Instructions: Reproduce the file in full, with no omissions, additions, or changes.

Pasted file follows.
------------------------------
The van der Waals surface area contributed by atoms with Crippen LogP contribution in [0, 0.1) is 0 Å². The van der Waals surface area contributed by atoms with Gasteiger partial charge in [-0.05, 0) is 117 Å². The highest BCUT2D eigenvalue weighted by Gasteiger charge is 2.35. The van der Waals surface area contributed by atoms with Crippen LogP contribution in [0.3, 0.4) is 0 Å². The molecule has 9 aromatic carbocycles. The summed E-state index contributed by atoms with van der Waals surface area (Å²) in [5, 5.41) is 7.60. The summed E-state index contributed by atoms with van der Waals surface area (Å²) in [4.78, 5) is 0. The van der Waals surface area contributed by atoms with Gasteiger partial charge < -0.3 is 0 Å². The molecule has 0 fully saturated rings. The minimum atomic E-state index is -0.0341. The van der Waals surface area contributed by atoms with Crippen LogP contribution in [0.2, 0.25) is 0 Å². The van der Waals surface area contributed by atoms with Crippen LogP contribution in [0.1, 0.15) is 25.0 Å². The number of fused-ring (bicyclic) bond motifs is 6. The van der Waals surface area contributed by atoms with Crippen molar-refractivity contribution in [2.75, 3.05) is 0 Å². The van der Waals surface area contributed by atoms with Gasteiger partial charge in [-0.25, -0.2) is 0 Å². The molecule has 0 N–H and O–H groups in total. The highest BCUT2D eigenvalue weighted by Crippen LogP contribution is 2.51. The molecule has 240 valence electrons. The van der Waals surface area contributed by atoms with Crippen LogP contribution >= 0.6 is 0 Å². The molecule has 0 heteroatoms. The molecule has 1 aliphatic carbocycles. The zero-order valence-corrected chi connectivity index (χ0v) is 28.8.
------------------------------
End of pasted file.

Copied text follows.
The van der Waals surface area contributed by atoms with Crippen LogP contribution in [0, 0.1) is 0 Å². The van der Waals surface area contributed by atoms with Gasteiger partial charge in [-0.05, 0) is 117 Å². The highest BCUT2D eigenvalue weighted by Gasteiger charge is 2.35. The van der Waals surface area contributed by atoms with Crippen LogP contribution in [0.3, 0.4) is 0 Å². The molecule has 9 aromatic carbocycles. The summed E-state index contributed by atoms with van der Waals surface area (Å²) in [5, 5.41) is 7.60. The summed E-state index contributed by atoms with van der Waals surface area (Å²) in [4.78, 5) is 0. The van der Waals surface area contributed by atoms with Gasteiger partial charge < -0.3 is 0 Å². The molecule has 0 fully saturated rings. The minimum atomic E-state index is -0.0341. The van der Waals surface area contributed by atoms with Crippen LogP contribution in [0.2, 0.25) is 0 Å². The van der Waals surface area contributed by atoms with Crippen LogP contribution in [0.1, 0.15) is 25.0 Å². The number of fused-ring (bicyclic) bond motifs is 6. The van der Waals surface area contributed by atoms with Crippen molar-refractivity contribution in [2.75, 3.05) is 0 Å². The van der Waals surface area contributed by atoms with Gasteiger partial charge in [-0.25, -0.2) is 0 Å². The molecule has 0 N–H and O–H groups in total. The highest BCUT2D eigenvalue weighted by Crippen LogP contribution is 2.51. The molecule has 240 valence electrons. The van der Waals surface area contributed by atoms with Crippen LogP contribution >= 0.6 is 0 Å². The molecule has 0 heteroatoms. The molecule has 1 aliphatic carbocycles. The zero-order valence-corrected chi connectivity index (χ0v) is 28.8.